Cold Fish (2010) Sono Tips the Horror Scales

DVD cover of Cold Fish

The 2010 film Cold Fish, co-written and directed by Sion Sono, aka Shion Sono, is based upon “true events.” In 2001 two dog breeders were sentenced for poisoning several customers and disposing of the bodies. Known as the “Saitama serial murders of dog lovers” as the crime took place in the Saitama Prefecture, the film version of the real criminals and their horrific deeds differ in that the “pets” on offer in Cold Fish are, by evidence of the title, fish.

Tropical fish in fact. At the start of the film Nobuyuki Syamoto, his second wife and teenage daughter are living over his small tropical fish shop. The teen is caught red-handed shoplifting in a store and the manager calls her father, Nobuyuki. He and Mrs. Syamoto go to the scene of the crime and as the store’s representative threatens legal action, a middle aged business man intercedes and talks the manager into not pressing charges.

Nobuyuki and his entire family then have their lives taken over by Yukio Murata, his wife Aiko and Tsui-Tsui another accomplice of Murata’s. Syamoto’s daughter goes to work and live with Murata, who has his own tropical fish shop with a bevy of teenage “troubled” girls who are there already. After becoming involved with the Murata’s Nobuyuki soon finds out that Yukio is a murderous psychopath. The younger shop owner is pushed into helping Yukio and Aiko get rid of a victim’s body and he gets caught up in the couple’s deadly game of making people become “invisible.”

While some things were changed considerably in the retelling of the real crime’s details the disposal methods where the victims were made invisible are exactly the same as those in the Saitama case. Sono specializes in films which concentrate on the more bizarre sections of Japan. This has led to an inevitable comparison to Takashi Miike.

Certainly Sono does have the same tendency as Miike to use copious amounts of claret in his death scenes, but he lacks the complete eccentricity of using the parts of Japan that one does not normally see. For example, Miike’s apparently hermaphrodite “Schoolgirl” in Fudoh: The New Generation or the villainess in Audition as well as other films feature the “underbelly” of Japan and Sono may come close but he still has a way to go in the Miike department.

Most of Sono’s work seems to be taking a sly dig at Japanese societal mores while turning most of his horror films into black comedies. The director’s take on these true life murders is no different. He makes his characters all that bit more eccentric and because of this the more horrific scenes take on a dark comedic slant. He does insure that the tragic elements remain. In the scene where the murderous Yukio is dying in the back of Nobuyuki’s car, the ramblings of the man reveal the horrific facts of his childhood.

Sono specializes in this juxtaposition of elements in his films. EXTE: Hair Extensions has a antagonist who is undoubtedly the oddest villain ever seen in a horror film. Singing about hair, his fixation, while the stuff engulfs his entire apartment is one of the weirdest and funniest scenes in the movie.

Cold Fish does not offer the same sort of comedic moments in its retelling of murder and a small dysfunctional family unit. There are scenes which can be described as amusing but not overtly funny. The surreal nature of the film overrules any other feelings that the story and the action may attempt to induce.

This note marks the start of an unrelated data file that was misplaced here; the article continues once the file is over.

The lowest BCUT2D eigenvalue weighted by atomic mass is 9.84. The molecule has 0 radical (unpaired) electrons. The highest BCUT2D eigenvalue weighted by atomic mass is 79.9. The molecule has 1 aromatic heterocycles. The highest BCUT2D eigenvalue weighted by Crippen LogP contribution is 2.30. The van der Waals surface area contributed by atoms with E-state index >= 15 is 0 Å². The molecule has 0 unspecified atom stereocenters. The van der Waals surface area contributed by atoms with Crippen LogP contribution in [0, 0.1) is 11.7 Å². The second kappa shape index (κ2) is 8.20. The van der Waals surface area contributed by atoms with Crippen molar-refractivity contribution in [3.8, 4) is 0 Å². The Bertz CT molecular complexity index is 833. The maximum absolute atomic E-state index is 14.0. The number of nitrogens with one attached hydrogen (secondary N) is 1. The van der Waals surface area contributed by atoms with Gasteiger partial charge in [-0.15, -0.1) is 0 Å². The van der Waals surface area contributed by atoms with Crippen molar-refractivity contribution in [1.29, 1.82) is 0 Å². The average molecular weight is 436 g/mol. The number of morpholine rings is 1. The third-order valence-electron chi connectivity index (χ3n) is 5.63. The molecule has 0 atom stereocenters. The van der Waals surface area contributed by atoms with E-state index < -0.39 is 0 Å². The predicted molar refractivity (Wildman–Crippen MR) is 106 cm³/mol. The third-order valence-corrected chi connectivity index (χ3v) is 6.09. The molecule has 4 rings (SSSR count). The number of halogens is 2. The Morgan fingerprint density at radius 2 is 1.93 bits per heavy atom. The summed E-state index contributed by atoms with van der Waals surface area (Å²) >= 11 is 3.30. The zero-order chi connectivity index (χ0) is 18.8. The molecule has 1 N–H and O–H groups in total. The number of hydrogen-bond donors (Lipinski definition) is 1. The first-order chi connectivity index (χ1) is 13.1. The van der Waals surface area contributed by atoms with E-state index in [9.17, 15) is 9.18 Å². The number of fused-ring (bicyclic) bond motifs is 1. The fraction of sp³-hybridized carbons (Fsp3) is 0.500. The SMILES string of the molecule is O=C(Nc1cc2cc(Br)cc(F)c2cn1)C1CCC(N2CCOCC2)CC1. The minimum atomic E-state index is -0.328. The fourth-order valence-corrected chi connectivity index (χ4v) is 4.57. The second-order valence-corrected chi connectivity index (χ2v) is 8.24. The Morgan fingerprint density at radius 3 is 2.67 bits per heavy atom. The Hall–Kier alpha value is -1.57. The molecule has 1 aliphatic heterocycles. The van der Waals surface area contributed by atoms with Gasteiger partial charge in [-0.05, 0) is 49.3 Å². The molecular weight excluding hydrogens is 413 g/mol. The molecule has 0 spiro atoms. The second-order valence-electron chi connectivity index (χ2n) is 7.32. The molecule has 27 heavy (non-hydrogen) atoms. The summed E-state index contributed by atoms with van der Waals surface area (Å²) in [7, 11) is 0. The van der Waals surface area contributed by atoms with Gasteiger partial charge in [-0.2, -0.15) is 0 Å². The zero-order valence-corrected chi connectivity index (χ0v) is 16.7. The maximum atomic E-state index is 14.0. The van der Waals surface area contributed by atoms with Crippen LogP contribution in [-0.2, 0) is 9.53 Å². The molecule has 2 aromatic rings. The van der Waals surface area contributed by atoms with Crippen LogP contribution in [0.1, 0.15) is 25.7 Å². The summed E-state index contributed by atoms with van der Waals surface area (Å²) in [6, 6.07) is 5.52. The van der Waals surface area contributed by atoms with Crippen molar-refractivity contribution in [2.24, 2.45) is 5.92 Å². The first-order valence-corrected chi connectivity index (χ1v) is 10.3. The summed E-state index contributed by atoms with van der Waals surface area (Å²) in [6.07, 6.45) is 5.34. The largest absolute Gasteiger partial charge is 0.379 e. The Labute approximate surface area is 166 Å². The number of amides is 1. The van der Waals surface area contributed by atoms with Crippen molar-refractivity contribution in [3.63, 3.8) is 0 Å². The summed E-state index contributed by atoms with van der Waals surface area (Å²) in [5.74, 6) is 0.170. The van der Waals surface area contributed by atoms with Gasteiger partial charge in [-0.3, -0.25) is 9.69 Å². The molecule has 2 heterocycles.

The viewer really feels as though they are trapped with Nobuyuki as he vacillates between fear and revulsion although his decision to go along with the whole thing instead of running down to the nearest police station does defy belief. At one point the local cops stop him outside Yukio’s massive fish store and question the hapless accomplice.Amazingly, the reluctant participant says nothing.

Sion Sono has delivered yet another quirky film with Cold Fish. The movie won several awards, not least of which was Denden (Yukio Murata) getting the Best Actor award from the Japanese Academy for his portrayal of the serial killing fish shop owner. This is a fascinating film and well worth the trouble spent (for those who do not like subtitled films) reading the English translations of the original dialogue. A real 5 out of 5 stars for entertainment.

A word of warning: The subtitles on the trailer below are slightly different from the DVD I watched.

EXTE aka Hair Extensions (2007) Hirsute Black Comedy

Poster for Hair Extensions aka EXTEEXTE OR Hair Extensions is a 2007 black comedy horror film made by the Shion Shono (who made the “based on a true story” horror film Cold Fish in 2010) and in EXTE Chiaki Kuriyama (Battle Royale, Kill Bill Vol 1 and 2) plays very much against type as a hairdresser in training who must take on a madman and a lot of cursed hair extensions to save herself and her niece.

At the start of the film two Japanese character actors who seem to be in pretty much every J-Horror film ever made open a shipping container because it smells. Upon opening the thing, they discover it is full of human hair. A body is also found and taken off to the police morgue.

Once it arrives, assistant and hairdresser(?) Tatsuo Sugarawa, played by Ken Mitsuichi (Audition, 13 Assassins) becomes obsessed with the bald-headed corpse and takes her home. Once there, he discovers that she is continuing to grow hair which he cuts off and sells, or gives away, to local hairdressers.

Unfortunately the hair is possessed and whomever gets one of the extensions soon dies, some after they’ve killed someone else. It seems the hair contains memories of the dead young lady who was murdered for her organs. Yuko and Yuki are roommates, the first a hairdresser in training and the latter a dancer in training.

Yuko (Kuriyami) is an optimistic, funny and good natured girl whose dream is to become a professional stylist. Her sister, Kiyomi is a nasty bit of work who abuses her daughter Mami and drops her off with Yuko when she wants.